Picture some of the most thrilling moments in sports. The buzzer-beating jump shot in basketball, the game-winning touchdown in football, the walk-off home run in baseball.
Now imagine a two-person sailing team taking on grueling 20-knot winds and choppy ocean waves, along with competing against 20 teams from eight different countries over a seven-day, 21-race period. And picture that gauntlet of a week coming down to the last race, and that team winning it by the slightest of margins.
That's exactly what Jack Donnell and Brooke Stinson of Newport Beach both did, beating the team of
Finland's team of Niklas Kirkkomaki and Zacharias Still came in a close third, with 79 points.
Sailing a 14-foot Flying Junior boat while naming themselves the Renegades from July 22-28, the two won the William I. Koch International Sea Scout Cup. It was held nearly 10 miles off of the coast of both San Francisco and Oakland, and was sponsored by Cal State Maritime Academy in nearby Vallejo. The race is held every two years in locations throughout the United States. Everyone in the race was in the
Donnell is also very close to earning his Eagle Scout award, the highest honor in the Boy Scouts, perhaps looking to earn the award sometime this fall. He only needs to attend a final review of Scout leaders, who determine whether he will earn the award, and has already finished his Eagle Scout project, required by Eagle Scouts.
Donnell and Stinson won the first race by nearly five boat lengths and the last clinching race by four boat lengths.
"Probably racing the first day [Thursday] was the toughest," Donnell said. "The days all blended together. The sixth, seventh and eighth day was tough. We'd been out on the water all day, we were tired … it was sweeter knowing that New Zealand's known for sailing. It [gives us] a little bit more bragging rights."
Stinson also enjoyed the experience versus other countries.
"Neither of us had a chance like this," Stinson said. "It was a fight the whole way. It was exhilarating, it was probably the best time of my life."
The pair from Newport Beach went into the final day on July 28 tied with New Zealand, who had raced in the Cup before. Stinson and Donnell had never raced in the competition, although both are fairly seasoned youth sailors.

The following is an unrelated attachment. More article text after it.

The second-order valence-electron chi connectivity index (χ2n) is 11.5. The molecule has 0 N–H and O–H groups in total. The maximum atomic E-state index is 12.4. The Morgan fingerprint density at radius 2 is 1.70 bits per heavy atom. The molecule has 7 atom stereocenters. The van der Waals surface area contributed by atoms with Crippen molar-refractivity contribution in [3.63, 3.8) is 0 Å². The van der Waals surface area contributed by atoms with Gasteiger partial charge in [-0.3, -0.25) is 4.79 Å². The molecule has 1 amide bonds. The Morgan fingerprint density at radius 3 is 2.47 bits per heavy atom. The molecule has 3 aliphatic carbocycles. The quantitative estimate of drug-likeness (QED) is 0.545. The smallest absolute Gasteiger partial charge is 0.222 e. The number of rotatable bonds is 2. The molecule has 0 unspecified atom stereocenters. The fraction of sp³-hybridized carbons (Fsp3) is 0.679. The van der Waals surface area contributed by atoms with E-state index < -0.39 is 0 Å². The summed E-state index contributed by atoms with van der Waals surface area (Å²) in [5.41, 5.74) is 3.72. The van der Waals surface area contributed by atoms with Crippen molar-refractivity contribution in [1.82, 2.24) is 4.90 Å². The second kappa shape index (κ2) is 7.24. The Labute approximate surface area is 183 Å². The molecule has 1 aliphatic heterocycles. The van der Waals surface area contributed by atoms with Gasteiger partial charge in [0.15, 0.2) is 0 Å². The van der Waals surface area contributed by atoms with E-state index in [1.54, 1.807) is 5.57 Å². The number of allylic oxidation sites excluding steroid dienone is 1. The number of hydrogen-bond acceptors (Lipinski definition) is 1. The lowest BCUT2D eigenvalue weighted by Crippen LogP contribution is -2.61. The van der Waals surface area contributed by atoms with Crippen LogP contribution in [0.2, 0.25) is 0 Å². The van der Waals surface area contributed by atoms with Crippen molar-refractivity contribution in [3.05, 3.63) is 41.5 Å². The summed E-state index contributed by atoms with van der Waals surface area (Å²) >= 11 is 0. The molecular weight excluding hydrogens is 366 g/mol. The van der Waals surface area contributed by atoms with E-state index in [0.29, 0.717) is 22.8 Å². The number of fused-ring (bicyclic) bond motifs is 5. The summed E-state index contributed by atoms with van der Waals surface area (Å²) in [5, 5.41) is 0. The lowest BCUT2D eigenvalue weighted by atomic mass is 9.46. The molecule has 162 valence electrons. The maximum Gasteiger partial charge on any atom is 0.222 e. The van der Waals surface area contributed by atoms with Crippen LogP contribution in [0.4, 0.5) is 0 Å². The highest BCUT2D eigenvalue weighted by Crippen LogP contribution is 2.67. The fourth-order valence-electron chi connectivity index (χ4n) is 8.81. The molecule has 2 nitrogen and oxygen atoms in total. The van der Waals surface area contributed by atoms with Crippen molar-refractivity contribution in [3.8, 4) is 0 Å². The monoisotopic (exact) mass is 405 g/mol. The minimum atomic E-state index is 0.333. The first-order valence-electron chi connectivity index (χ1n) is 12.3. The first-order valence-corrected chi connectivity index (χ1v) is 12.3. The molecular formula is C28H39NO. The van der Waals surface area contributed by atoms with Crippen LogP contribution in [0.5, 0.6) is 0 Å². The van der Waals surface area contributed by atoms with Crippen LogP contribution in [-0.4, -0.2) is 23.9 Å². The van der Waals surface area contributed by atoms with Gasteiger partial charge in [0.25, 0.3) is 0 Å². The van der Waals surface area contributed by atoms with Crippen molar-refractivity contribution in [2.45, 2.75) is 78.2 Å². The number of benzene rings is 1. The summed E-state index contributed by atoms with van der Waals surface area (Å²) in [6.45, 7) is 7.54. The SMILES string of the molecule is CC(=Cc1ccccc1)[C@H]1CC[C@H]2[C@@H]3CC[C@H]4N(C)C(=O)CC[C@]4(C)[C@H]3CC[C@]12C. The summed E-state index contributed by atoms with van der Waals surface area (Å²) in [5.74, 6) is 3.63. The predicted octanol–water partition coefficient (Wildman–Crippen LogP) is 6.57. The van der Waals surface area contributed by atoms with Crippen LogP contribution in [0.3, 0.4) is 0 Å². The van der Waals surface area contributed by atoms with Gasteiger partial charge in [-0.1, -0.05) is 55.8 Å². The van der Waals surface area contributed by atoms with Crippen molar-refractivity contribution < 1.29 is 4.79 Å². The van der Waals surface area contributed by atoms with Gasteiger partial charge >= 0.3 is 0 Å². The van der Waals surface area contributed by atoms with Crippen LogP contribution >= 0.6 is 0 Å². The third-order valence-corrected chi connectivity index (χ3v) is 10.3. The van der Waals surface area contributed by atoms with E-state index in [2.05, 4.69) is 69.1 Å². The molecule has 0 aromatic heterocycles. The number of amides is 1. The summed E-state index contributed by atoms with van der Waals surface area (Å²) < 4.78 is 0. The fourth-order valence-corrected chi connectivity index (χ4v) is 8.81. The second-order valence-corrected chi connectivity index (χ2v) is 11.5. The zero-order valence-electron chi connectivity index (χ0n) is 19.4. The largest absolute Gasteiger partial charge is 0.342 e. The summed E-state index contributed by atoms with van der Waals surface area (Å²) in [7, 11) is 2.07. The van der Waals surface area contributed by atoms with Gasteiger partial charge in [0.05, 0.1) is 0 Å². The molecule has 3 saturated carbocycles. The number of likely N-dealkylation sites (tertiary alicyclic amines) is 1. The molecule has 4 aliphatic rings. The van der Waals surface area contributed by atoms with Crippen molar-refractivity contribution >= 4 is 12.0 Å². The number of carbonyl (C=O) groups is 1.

"We knew it was going to be close," Donnell said. "I'm sure we ended up dropping back sometime during the week. We won five races on Friday, New Zealand won two. We were usually in the top five. Two races, we were 10th or 12th."
Stinson confirmed Donnell's take on the last day of racing.
"That last day was really everything," Stinson said. "The points were so close. We communicated back and forth and that was key. There was no room for error the whole day."
Waiting anxiously at home were Donnell's parents, Jim and Kristin. Jim's a leasing commercial banker, Kristin works in commercial real estate in Newport Beach.
"His mother and I didn't find out until Friday night," Jim Donnell said. "We were thrilled. We were on pins and needles. It was so close. I think Jack and Brooke are very good heavy wind sailors. They never capsized once in four days."
Jack Donnell echoed the sentiment of being a windy weather warrior.
"We're used to sailing in windy weather," he said. "I was not out of my comfort zone."
Kristen Donnell was pretty exhilarated as well.
"We celebrated when we found out," Kristen Donnell said. "We had a friend who was at the event who was texting us results. He likes Scouts as much as he does sailing."
Donnell and Stinson both know how close they could've come to finishing in second place.
"Every day, if it had been one place better for them, it would've been a different outcome," Jim Donnell said.
Jack Donnell completed his Eagle Scout project in June, doing landscaping work with several other Scouts at St. Marks Presbyterian Church in Newport Beach, near where he attended preschool.